Paul Johnson, CEO of Radar Healthcare, shares his predictions on the technological trends that will further transform care in 2024 and how organisations can maximise their use.
From VR headsets to heart rate-tracking ‘smart socks’, 2023 was a big year for care tech innovation. With more transformation set to come in 2024.
More virtual care
Researchers have found that Virtual Reality (VR) when used by older adults can help reduce the development of Alzheimer’s disease, that it can help boost memory, relieve anxiety, and provide pain management.
As well as its proven links to promoting better health, the technology is also working wonders to improve quality of life and wellness.
Something that was once seen as purely for gamers and consumers, has become a vital technological asset within care – and I believe in 2024 we’ll see it’s use increase significantly.
Transforming data into insight
Care providers are now under increased pressure to do much more, with much less. More residents with a wider range of health and wellbeing needs. But less frontline care staff and resource. While Artificial Intelligence (AI) can’t replace people, it can – and is – transforming care.
From tracking residents’ weight to analysing even the most subtle signs of resident decline, today’s digital systems can bring together disparate data points under one roof. Providing the holy grail of care – actionable insight. Which in turn, helps to reduce avoidable hospital admissions.
Applying AI analytics to data sets not only helps staff to spot trends and understand why problems, for example falls, might be occurring. They also help mitigate risk. Not to mention, help to relieve the administrative burden of paperwork – freeing up staff to spend more time to deliver care.
We’ve only just scratched the surface of what’s possible with AI and 2024 is set to be another defining year for the role it will take in supporting our growing, aging population.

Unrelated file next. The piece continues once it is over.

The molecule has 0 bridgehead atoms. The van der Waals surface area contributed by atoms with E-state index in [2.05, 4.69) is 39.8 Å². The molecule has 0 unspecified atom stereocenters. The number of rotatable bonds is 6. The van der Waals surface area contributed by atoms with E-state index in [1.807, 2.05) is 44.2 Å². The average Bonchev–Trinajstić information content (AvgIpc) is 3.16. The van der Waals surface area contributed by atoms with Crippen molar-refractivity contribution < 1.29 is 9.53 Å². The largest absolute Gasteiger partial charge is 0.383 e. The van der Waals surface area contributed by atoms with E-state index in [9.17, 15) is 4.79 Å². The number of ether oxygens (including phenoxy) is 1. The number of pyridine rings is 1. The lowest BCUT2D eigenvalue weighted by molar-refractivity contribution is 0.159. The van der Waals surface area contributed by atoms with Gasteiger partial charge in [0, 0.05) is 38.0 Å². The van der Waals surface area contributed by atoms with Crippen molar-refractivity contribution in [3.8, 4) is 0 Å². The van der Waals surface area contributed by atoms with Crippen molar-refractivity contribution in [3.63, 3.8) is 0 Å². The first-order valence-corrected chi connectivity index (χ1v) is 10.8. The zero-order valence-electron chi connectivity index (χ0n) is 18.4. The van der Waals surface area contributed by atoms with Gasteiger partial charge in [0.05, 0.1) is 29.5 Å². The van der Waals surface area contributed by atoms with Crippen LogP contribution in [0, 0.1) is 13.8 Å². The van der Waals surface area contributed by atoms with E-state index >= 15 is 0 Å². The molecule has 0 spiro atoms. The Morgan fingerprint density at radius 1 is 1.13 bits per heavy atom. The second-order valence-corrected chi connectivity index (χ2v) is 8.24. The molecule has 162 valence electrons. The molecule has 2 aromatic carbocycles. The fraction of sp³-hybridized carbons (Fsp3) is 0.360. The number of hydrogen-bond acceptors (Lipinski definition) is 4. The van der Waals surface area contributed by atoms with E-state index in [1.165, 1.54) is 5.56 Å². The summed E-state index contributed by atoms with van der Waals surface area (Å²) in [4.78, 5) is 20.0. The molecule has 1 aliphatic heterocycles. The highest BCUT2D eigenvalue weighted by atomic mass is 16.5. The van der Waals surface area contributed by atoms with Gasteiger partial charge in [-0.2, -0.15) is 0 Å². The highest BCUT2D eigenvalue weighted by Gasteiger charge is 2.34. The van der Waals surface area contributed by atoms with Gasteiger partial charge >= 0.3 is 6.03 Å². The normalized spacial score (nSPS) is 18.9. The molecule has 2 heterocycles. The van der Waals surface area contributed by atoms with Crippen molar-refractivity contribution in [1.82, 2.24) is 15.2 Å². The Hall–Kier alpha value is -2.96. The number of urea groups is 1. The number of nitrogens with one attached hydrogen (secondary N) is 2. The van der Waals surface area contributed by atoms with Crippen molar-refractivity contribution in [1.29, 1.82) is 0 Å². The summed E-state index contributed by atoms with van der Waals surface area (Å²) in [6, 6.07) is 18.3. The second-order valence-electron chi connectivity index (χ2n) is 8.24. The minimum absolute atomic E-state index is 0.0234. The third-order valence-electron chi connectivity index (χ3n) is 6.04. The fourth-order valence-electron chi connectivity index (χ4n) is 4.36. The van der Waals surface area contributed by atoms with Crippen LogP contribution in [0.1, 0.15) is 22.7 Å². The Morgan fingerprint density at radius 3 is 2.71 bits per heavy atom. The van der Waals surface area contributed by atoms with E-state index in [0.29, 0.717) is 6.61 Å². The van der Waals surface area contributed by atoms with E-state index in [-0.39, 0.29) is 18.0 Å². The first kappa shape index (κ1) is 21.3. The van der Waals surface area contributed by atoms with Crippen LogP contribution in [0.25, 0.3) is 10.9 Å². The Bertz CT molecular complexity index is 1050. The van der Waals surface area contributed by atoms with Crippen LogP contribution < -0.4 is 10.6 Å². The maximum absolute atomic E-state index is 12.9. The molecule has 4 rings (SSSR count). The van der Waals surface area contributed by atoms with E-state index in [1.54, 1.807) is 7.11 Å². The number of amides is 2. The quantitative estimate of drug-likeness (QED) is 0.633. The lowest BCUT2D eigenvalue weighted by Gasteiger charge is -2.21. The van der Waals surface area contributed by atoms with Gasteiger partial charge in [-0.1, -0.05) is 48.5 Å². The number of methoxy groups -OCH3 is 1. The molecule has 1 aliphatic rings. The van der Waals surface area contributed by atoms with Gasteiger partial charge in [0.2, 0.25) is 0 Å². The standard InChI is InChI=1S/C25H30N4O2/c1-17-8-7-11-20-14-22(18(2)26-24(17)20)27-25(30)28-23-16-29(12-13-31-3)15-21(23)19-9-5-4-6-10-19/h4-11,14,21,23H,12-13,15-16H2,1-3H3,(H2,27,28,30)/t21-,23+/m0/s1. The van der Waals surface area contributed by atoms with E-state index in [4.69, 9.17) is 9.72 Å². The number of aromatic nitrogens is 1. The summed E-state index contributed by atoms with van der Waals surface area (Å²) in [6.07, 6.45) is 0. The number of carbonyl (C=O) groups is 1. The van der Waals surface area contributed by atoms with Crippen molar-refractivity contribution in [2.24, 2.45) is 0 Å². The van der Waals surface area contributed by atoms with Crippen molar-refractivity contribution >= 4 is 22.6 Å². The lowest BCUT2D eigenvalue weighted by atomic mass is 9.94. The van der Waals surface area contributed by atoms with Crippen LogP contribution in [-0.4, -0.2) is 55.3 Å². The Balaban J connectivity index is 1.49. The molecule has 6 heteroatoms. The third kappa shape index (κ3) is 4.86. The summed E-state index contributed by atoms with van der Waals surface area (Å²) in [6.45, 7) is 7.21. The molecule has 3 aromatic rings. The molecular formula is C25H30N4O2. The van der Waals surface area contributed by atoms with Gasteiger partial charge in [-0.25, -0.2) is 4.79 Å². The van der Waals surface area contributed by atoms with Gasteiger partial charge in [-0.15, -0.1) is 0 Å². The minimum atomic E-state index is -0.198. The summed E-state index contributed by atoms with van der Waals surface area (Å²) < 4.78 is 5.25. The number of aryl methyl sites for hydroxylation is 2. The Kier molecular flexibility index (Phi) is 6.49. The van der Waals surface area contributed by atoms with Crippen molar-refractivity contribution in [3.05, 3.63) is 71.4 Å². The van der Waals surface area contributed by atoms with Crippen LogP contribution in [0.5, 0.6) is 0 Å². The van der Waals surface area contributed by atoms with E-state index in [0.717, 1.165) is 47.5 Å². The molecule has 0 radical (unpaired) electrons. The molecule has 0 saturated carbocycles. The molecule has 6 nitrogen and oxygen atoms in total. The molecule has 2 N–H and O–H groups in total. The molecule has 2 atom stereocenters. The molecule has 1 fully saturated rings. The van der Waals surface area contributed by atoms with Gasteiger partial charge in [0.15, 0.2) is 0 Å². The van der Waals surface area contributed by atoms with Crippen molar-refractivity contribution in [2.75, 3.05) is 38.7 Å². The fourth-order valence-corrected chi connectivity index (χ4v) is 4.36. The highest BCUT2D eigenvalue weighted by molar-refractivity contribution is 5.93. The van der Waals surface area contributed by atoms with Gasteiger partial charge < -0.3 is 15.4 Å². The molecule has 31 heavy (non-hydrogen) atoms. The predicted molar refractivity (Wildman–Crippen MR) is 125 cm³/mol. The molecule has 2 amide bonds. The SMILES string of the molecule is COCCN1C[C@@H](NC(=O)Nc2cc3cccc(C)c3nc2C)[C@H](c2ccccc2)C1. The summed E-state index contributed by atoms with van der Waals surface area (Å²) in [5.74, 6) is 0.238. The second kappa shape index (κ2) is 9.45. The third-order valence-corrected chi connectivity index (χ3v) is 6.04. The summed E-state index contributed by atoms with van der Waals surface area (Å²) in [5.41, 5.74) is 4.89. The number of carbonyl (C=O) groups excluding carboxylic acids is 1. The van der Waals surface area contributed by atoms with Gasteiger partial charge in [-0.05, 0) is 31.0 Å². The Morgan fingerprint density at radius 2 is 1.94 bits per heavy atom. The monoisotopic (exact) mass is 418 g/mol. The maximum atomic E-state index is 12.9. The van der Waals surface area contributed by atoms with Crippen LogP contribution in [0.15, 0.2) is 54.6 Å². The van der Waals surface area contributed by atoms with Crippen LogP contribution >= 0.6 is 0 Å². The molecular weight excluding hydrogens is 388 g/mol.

Sustainable technology on the rise
Sustainable technology helps patients and the planet at the same time. More organisations are pushing hard to meet their environmental goals. And care homes are no different – especially as the CQC will now ”look at any negative impact of providers’ activities on the environment”.
Health and social care are energy intensive sectors. Alongside operational changes, like installing solar panels and sourcing food locally, utilising technology to deliver integrated care that’s focused on prevention goes a long way to meeting sustainability targets.
Using electronic reporting to track food and drink intake, manage medication, detect infections, and prevent falls is fast becoming the norm. Not only is it environmentally more beneficial to switch from paper to digital, but keeping residents out of hospital mitigates the carbon emissions and energy used during ambulance journeys and hospital treatment.
Our biggest year yet for collaboration
For years many technology innovators created software and devices that operated in closed systems. But today’s care, and health, ecosystem needs to be interoperable. To achieve that we need a culture of collaboration – of true partnership. And I believe 2024 will be one of the biggest years yet for this.
As more systems become integrated, more data is brought together and AI applied to yield more useful insights at a larger scale, creating a proactive, personalised approach to care.